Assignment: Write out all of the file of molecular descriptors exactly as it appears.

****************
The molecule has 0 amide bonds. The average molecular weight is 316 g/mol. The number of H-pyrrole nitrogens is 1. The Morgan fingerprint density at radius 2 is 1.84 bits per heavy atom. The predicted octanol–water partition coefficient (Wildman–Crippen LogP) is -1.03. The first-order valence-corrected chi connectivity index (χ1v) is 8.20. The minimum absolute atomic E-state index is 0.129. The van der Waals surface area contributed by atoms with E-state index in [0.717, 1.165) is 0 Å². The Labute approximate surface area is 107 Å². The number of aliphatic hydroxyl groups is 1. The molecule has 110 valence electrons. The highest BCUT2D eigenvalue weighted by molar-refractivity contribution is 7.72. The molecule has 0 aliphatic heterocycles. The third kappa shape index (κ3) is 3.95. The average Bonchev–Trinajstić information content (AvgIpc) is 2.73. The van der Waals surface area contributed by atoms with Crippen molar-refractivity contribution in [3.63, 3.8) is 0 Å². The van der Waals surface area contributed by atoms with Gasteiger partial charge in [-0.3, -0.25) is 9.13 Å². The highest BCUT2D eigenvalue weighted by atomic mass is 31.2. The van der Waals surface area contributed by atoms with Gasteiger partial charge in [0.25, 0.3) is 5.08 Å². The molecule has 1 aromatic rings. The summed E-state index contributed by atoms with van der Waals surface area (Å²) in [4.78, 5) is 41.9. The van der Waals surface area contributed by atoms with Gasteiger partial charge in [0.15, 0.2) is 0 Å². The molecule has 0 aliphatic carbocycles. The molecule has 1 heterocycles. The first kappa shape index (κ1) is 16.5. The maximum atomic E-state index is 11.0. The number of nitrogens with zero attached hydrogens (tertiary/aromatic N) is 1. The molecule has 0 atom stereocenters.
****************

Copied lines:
The molecule has 0 amide bonds. The average molecular weight is 316 g/mol. The number of H-pyrrole nitrogens is 1. The Morgan fingerprint density at radius 2 is 1.84 bits per heavy atom. The predicted octanol–water partition coefficient (Wildman–Crippen LogP) is -1.03. The first-order valence-corrected chi connectivity index (χ1v) is 8.20. The minimum absolute atomic E-state index is 0.129. The van der Waals surface area contributed by atoms with E-state index in [0.717, 1.165) is 0 Å². The Labute approximate surface area is 107 Å². The number of aliphatic hydroxyl groups is 1. The molecule has 110 valence electrons. The highest BCUT2D eigenvalue weighted by molar-refractivity contribution is 7.72. The molecule has 0 aliphatic heterocycles. The third kappa shape index (κ3) is 3.95. The average Bonchev–Trinajstić information content (AvgIpc) is 2.73. The van der Waals surface area contributed by atoms with Crippen molar-refractivity contribution in [3.63, 3.8) is 0 Å². The van der Waals surface area contributed by atoms with Gasteiger partial charge in [-0.3, -0.25) is 9.13 Å². The highest BCUT2D eigenvalue weighted by atomic mass is 31.2. The van der Waals surface area contributed by atoms with Gasteiger partial charge in [0.25, 0.3) is 5.08 Å². The molecule has 1 aromatic rings. The summed E-state index contributed by atoms with van der Waals surface area (Å²) in [4.78, 5) is 41.9. The van der Waals surface area contributed by atoms with Gasteiger partial charge in [0.15, 0.2) is 0 Å². The molecule has 0 aliphatic carbocycles. The molecule has 1 heterocycles. The first kappa shape index (κ1) is 16.5. The maximum atomic E-state index is 11.0. The number of nitrogens with zero attached hydrogens (tertiary/aromatic N) is 1. The molecule has 0 atom stereocenters.